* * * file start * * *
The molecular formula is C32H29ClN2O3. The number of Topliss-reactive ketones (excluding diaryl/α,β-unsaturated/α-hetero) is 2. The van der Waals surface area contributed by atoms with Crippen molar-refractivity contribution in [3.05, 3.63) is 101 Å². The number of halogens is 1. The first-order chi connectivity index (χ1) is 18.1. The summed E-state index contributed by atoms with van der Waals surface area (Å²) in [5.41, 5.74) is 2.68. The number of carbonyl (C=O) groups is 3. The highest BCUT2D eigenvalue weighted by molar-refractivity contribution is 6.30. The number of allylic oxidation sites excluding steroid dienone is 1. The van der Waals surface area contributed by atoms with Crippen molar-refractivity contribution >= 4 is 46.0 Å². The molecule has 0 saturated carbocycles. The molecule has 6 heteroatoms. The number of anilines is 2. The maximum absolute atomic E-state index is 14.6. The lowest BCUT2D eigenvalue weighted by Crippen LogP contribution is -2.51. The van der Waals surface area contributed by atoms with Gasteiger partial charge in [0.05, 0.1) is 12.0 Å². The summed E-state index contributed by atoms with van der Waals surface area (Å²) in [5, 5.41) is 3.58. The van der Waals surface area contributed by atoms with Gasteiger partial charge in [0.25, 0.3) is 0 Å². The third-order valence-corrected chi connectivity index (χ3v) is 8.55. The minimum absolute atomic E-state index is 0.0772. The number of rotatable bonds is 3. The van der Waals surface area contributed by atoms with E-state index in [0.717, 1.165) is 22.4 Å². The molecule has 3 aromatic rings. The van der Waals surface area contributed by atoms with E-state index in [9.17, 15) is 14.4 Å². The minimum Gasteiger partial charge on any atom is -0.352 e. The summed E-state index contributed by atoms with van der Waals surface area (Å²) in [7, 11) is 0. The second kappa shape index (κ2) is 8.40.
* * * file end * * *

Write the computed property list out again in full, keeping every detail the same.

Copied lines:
The molecular formula is C32H29ClN2O3. The number of Topliss-reactive ketones (excluding diaryl/α,β-unsaturated/α-hetero) is 2. The van der Waals surface area contributed by atoms with Crippen molar-refractivity contribution in [3.05, 3.63) is 101 Å². The number of halogens is 1. The first-order chi connectivity index (χ1) is 18.1. The summed E-state index contributed by atoms with van der Waals surface area (Å²) in [5.41, 5.74) is 2.68. The number of carbonyl (C=O) groups is 3. The highest BCUT2D eigenvalue weighted by molar-refractivity contribution is 6.30. The number of allylic oxidation sites excluding steroid dienone is 1. The van der Waals surface area contributed by atoms with Crippen molar-refractivity contribution >= 4 is 46.0 Å². The molecule has 0 saturated carbocycles. The molecule has 6 heteroatoms. The number of anilines is 2. The maximum absolute atomic E-state index is 14.6. The lowest BCUT2D eigenvalue weighted by Crippen LogP contribution is -2.51. The van der Waals surface area contributed by atoms with Gasteiger partial charge in [0.05, 0.1) is 12.0 Å². The summed E-state index contributed by atoms with van der Waals surface area (Å²) in [5, 5.41) is 3.58. The van der Waals surface area contributed by atoms with Gasteiger partial charge in [0.25, 0.3) is 0 Å². The third-order valence-corrected chi connectivity index (χ3v) is 8.55. The minimum absolute atomic E-state index is 0.0772. The number of rotatable bonds is 3. The van der Waals surface area contributed by atoms with E-state index in [0.717, 1.165) is 22.4 Å². The molecule has 3 aromatic rings. The van der Waals surface area contributed by atoms with E-state index in [9.17, 15) is 14.4 Å². The minimum Gasteiger partial charge on any atom is -0.352 e. The summed E-state index contributed by atoms with van der Waals surface area (Å²) in [7, 11) is 0. The second kappa shape index (κ2) is 8.40.